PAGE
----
- Use a camera body that lets you shoot raw. Even the latest smartphones are moving in this direction. If you never end up taking advantage of shooting raw, so be it. But at least it’s there if you want to. Adobe Lightroom is the standard for processing raw files, though there are number of good options out there. Personally, I use and prefer Capture One Pro for the image quality and workflow. As a plus, I also prefer their pricing model and it runs better on my computer.
- Use a camera body that lets you easily control your exposure manually. Even if you shoot mostly in aperture or shutter priority (or even program mode), the flexility is important. And if you practice exposing manually, you can learn a lot about light that you can then translate back into your preferred exposure mode. I’m assuming that every camera that can shoot raw can shoot manually, but I have used some where changing your exposure settings in manual was far from intuitive.
- Buy used, you’ll save a ton of money. Once you know for sure exactly what you want, you can always buy new if you have the money. But initially, you may buy and sell a bit of gear before you find the tools that work best for you.
My personal criteria for a camera (system)
- An aperture ring on the lens.
- A marked shutter speed dial on the body.
- A dedicated ISO dial/wheel or at least a button that can be dedicated to changing my ISO.
- I prefer quick, dedicated controls for changing the focus point (a joystick or D-pad that can be used for this).
- As few controls as possible outside of the above. Just focusing control(s) and a shutter button. In fact, for a simple enough control scheme, I would even forgo marked dials/rings if the camera otherwise worked for me (e.g. the Hasselblad X1D or Leica SL). Basically I want a camera that puts as little as possible between me and making the photograph. I suspect this is true for everyone, we all just have different preferences for what makes the process transparent.
- A grip that feels secure in one hand.
- As large a sensor as I can afford with all of the above (also paying attention to the dynamic range of the sensor, not all are created equal).
- A minimum of 16MP.
- I require a viewfinder. I appreciate a good EVF (high resolution, fast refresh rate, large magnification).
- I appreciate a tilting screen for low-angle work.
- I appreciate weather sealing for peace of mind.
If you’re at all familiar with the current camera market, you might have noticed that my criteria doesn’t allow for many options. Especially when cost is factored in, Fujifilm’s X series is really the only digital system that I’m interested in (notice the non-Fuji cameras listed above all run into five figures pretty quickly). That is first and foremost why I continue to use the X series. As of February 2017, for me that means using the X-T1 with the 23mmF1.4 or 35mmF2 as my everyday camera.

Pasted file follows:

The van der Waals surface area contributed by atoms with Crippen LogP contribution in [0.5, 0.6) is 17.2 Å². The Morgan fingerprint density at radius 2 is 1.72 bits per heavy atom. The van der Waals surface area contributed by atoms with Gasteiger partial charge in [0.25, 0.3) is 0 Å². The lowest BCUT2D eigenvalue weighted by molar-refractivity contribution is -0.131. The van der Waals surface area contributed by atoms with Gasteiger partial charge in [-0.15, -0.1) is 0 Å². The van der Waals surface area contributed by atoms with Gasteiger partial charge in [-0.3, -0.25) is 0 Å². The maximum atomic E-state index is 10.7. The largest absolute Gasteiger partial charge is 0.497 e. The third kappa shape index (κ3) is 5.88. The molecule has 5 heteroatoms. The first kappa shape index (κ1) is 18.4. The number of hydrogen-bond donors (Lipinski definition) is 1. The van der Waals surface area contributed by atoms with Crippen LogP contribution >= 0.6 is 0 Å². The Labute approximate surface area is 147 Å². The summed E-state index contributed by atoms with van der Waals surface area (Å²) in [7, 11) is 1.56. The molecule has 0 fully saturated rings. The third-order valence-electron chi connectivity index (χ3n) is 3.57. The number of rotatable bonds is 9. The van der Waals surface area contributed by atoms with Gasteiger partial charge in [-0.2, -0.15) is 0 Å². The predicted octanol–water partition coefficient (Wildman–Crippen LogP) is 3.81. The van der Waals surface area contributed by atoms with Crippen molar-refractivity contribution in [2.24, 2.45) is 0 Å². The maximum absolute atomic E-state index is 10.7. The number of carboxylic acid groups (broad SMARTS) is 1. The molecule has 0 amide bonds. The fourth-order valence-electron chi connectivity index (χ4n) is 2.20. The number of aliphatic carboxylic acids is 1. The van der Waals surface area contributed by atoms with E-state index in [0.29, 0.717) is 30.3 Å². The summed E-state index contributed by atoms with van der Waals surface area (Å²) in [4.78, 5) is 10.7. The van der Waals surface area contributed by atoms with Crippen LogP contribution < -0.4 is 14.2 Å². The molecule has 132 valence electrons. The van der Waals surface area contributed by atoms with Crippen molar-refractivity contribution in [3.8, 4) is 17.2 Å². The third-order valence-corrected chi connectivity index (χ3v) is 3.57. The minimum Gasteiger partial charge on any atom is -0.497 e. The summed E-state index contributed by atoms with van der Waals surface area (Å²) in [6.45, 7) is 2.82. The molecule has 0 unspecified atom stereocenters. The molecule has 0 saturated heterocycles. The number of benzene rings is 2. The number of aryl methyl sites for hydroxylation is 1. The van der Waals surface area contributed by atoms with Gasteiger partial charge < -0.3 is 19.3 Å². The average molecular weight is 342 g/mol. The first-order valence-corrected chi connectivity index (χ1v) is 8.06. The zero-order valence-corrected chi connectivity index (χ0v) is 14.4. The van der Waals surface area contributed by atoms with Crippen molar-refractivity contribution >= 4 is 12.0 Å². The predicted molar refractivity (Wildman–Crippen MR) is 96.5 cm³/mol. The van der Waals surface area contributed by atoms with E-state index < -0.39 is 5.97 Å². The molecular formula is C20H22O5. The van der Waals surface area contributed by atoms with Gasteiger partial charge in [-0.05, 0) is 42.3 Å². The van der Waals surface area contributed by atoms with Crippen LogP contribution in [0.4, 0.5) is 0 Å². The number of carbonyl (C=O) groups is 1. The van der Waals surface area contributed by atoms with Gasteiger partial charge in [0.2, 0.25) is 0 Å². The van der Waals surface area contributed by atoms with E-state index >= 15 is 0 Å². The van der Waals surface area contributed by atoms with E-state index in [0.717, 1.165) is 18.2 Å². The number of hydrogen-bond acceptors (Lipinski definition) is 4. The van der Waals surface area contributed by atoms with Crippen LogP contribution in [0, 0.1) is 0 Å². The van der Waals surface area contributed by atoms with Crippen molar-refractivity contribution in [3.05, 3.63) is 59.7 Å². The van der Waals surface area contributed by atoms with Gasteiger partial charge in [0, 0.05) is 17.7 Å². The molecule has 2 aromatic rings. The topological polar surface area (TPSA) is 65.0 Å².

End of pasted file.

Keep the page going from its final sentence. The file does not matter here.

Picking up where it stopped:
- Ming Thein — Ming is pretty straight forward about the gear he tests and uses. He’s independent. He tells you what he likes, dislikes, and why. He covers a lot of brands. Here’s a general page (a little dated) regarding cameras and lens. I also highly recommend this article on sensor sizes. Instead of dividing the options into good/bad, he talks about strengths and weaknesses and rendering characteristics that could help you determine the best choice for your photography.
- The Camera Store TV — A fun YouTube channel that offers practical and honest reviews about a wide range of cameras (and to a lesser extent, lenses).
Some might consider gear reviews from photographers using a particular camera system to be suspect (particularly when they are in some way recognized or approved by that brand). I do not object to this. However, I do find value in listening to the thoughts of photographers on the gear that they actually use and love.
Listening to a photographer tell you why he or she loves their camera system of choice is instructive. If you share their ideas of a good camera system, then their praise (or criticism) is relevant. So are these reviews biased? Of course! (And they’ll probably tell you that themselves.) But they are biased in a different way than websites whose main purpose is to offer reviews on the equipment that manufacturers give/lend to them.
I would not choose a system just based on the reviews of its enthusiasts. But I probably wouldn’t choose a system without their reviews either. So, here’s some websites with reviews I appreciate regarding X series cameras and lenses. For what it’s worth, as I understand it, X-photogaphers are all photographers who used the X series before Fujifilm approached them to serve as ambassadors.